A Day in the Life of a Workplace Wellness Expert
MAY 06, 2021
Between afternoon yoga classes, discounted gym memberships and healthier food options, workplace wellness initiatives are on the rise — nearly 80 percent of people who work for organizations with 50 or more employees have access to a wellness program.
While the ROI of wellness programs is still difficult to measure, the predicted benefits are enticing: Successful programs aim not only to increase employee satisfaction and engagement, but also curb healthcare costs.
"A company not focused on the total well-being of their team members is a company who may not have high productivity. Retention may suffer and recruiting the best talent may be compromised in this marketplace," explains Heather Provino, Chief Executive Officer of Provant, a workplace health and wellness solutions provider.
To learn more about the rise of workplace wellness and the people pushing the programs forward, we spoke with four corporate wellness experts about the challenges they encounter, their current initiatives and their best advice for companies looking to create healthier work environments.
Title: HR and Wellness Manager at Catharsis Productions
How did you get involved in workplace wellness? I have a deep interest in taking care of employees holistically. My current employer, Catharsis Productions, was very invested in developing a wellness program and loved the experience I could bring with corporate wellness, counseling and being a yoga teacher.
What current initiative or past project are you most excited about? I just returned from the Mindful Leadership Summit in D.C., where business professionals from around the world met about how to bring mindfulness practices into the workplace. I am currently working on a step-by-step process to integrate this practice into our workplace culture.
What qualities make for a successful wellness initiative in the workplace? First, a company needs to assess how its employees define wellness. Then, build a wellness committee with employees who represent all sectors of your business and use their voices to build programs.
Mary Beth Helgens
Title: Corporate Health and Wellness Coach at Benchmark, Inc.
What's the most challenging part about your job? Keeping programs fresh and appealing to a wide audience. Another important, very delicate component of any program is for employees to understand that their results and any coaching that takes place is totally confidential — that can be a big hurdle.
What current initiative or past project are you most excited about? Group coaching for employees. Having employees meet together around a common interest and goal will hopefully provide more accountability and motivation.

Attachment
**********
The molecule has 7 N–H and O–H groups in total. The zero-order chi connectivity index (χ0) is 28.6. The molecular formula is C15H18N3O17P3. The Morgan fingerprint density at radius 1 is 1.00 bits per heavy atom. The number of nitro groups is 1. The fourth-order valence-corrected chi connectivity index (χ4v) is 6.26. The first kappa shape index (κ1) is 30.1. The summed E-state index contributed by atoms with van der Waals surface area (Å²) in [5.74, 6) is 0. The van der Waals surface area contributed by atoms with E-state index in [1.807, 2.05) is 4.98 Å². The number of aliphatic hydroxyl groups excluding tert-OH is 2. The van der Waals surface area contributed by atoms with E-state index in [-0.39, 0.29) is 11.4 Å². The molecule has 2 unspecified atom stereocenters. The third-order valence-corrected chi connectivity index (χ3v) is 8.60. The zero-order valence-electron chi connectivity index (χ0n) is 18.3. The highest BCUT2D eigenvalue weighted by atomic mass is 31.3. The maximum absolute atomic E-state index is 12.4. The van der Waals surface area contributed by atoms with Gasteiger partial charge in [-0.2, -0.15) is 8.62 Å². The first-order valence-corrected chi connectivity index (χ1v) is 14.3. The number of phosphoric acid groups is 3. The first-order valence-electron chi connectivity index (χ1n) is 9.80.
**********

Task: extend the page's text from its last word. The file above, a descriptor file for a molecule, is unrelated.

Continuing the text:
What qualities make for a successful wellness initiative in the workplace? Executive involvement, an incentive that is realistic, desired, and empowering, and a wide variety of options for participation.
Title: President and CEO, Wellness Corporate Solutions
How did you get involved in workplace wellness? I started my own company in 2004 in pursuit of my passion for health, nutrition and wellness. As the industry has matured, we've branched out to do a host of things including biometric screenings to assess employee health risk, health coaching and implementing wellness and stress-reduction programs.
What's the most challenging part about your job? Building a culture of health and wellness takes time. The most challenging part can be getting employers to understand the long-term benefits in addition to short-term cost reduction.
What current initiative or past project are you most excited about? For one of our larger clients, we built a network of 900 wellness champions to bring programs to each location in the U.S. We are also helping this company expand wellness initiatives to global employees.
Title: Holistic Health Coach and Yoga Teacher, Balanced Beings
How did you get involved in workplace wellness? Living in New York City and working a corporate job, I was chronically sick for a year. I finally found a doctor who was able to help me focus on why I kept getting sick, rather than just giving me medication. My health and job performance improved as I began to do small things throughout the day — yoga during lunch and going on afternoon walks. I decided to go back to school in order to help other people in similar corporate positions.
What's the most challenging part about your job? Often, as an employee, you feel like you don't have the time to spend on yourself at your job. You feel guilty for going for a walk, or taking a lunch break. The biggest challenge is empowering managers about the benefits of letting employees feel more at ease.
What qualities make for a successful wellness initiative in the workplace? Get management involved, and have incentives in place for employees.
Header photo: Creative Commons
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